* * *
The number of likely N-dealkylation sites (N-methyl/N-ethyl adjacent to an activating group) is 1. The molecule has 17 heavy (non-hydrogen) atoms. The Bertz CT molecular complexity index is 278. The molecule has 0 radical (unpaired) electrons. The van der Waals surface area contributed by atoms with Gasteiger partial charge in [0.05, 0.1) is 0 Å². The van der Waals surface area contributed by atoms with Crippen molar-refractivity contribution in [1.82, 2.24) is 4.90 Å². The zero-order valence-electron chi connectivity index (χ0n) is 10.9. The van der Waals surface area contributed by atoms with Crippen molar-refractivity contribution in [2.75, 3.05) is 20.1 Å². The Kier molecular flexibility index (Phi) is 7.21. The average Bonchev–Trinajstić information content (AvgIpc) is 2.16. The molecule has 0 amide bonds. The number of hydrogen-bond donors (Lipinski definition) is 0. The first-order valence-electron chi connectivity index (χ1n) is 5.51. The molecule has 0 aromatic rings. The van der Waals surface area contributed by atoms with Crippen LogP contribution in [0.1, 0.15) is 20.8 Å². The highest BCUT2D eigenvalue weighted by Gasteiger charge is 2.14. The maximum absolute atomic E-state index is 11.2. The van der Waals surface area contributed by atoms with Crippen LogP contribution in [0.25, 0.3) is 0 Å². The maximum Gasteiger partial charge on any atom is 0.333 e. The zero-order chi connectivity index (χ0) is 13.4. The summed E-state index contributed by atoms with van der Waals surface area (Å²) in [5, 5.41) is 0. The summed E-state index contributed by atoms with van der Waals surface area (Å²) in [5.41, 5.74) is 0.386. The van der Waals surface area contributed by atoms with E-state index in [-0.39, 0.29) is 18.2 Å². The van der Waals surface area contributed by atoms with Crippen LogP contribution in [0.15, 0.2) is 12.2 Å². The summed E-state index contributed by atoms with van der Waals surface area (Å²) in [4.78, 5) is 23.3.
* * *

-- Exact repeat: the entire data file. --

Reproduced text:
The number of likely N-dealkylation sites (N-methyl/N-ethyl adjacent to an activating group) is 1. The molecule has 17 heavy (non-hydrogen) atoms. The Bertz CT molecular complexity index is 278. The molecule has 0 radical (unpaired) electrons. The van der Waals surface area contributed by atoms with Gasteiger partial charge in [0.05, 0.1) is 0 Å². The van der Waals surface area contributed by atoms with Crippen molar-refractivity contribution in [1.82, 2.24) is 4.90 Å². The zero-order valence-electron chi connectivity index (χ0n) is 10.9. The van der Waals surface area contributed by atoms with Crippen molar-refractivity contribution in [2.75, 3.05) is 20.1 Å². The Kier molecular flexibility index (Phi) is 7.21. The average Bonchev–Trinajstić information content (AvgIpc) is 2.16. The molecule has 0 amide bonds. The number of hydrogen-bond donors (Lipinski definition) is 0. The first-order valence-electron chi connectivity index (χ1n) is 5.51. The molecule has 0 aromatic rings. The van der Waals surface area contributed by atoms with Crippen LogP contribution in [0.1, 0.15) is 20.8 Å². The highest BCUT2D eigenvalue weighted by Gasteiger charge is 2.14. The maximum absolute atomic E-state index is 11.2. The van der Waals surface area contributed by atoms with Crippen LogP contribution in [0.25, 0.3) is 0 Å². The maximum Gasteiger partial charge on any atom is 0.333 e. The zero-order chi connectivity index (χ0) is 13.4. The summed E-state index contributed by atoms with van der Waals surface area (Å²) in [5, 5.41) is 0. The summed E-state index contributed by atoms with van der Waals surface area (Å²) in [5.41, 5.74) is 0.386. The van der Waals surface area contributed by atoms with E-state index in [-0.39, 0.29) is 18.2 Å². The van der Waals surface area contributed by atoms with Crippen LogP contribution in [0.15, 0.2) is 12.2 Å². The summed E-state index contributed by atoms with van der Waals surface area (Å²) in [4.78, 5) is 23.3.